When we examine the New Testament, the first glaring difference between the first century concept and our modern concept of ‘church,’ is that to the early believers the term ‘church’ never referred to a building. The early believers had no ‘church buildings,’ and yet, they shook the Roman Empire with the gospel. They thrived, flourished and had exponential growth of church plants…all without having a single building program or permanent facility.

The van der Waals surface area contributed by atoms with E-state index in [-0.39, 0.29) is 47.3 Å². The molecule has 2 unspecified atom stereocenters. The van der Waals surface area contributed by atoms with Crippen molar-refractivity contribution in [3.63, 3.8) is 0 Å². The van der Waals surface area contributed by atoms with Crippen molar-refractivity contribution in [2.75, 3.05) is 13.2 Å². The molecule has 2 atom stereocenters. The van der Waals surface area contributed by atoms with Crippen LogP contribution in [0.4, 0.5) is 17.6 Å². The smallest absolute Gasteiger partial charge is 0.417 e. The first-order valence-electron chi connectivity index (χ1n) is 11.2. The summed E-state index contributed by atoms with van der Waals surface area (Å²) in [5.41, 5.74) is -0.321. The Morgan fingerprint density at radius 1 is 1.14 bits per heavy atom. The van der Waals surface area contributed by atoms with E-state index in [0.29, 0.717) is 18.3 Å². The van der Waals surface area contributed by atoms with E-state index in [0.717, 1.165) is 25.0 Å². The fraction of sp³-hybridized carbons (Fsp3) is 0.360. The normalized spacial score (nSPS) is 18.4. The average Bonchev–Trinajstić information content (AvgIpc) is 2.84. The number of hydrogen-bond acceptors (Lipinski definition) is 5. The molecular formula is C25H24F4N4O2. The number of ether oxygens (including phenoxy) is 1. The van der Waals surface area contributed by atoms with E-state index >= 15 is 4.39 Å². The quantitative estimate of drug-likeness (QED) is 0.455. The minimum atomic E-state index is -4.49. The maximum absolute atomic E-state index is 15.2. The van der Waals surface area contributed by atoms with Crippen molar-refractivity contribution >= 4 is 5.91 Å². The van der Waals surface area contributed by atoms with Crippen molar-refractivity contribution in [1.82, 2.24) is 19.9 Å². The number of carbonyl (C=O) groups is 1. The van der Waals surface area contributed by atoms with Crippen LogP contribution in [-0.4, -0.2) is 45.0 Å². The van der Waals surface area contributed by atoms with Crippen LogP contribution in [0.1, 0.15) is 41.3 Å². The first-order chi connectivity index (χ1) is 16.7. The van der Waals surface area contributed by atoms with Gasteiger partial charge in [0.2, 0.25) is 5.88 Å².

In the NT account of the expansion of the Christian faith, we are looking at the infancy of the movement. It is easy to explain away the lack of cathedrals and religious monuments, mainly because Christianity was an illegal religion and believers were not allowed to construct buildings for worship within the Roman Empire. But the model they were forced to use brings up several questions: Did their lack of permanent facilities actually enhance their outreach by decentralizing their gatherings? Was the explosion of outreach linked with their inability, both legally and financially, to create the monuments which glorify man? If they had Continue reading “ReThinking Church, Part 2 – Church is not a Building”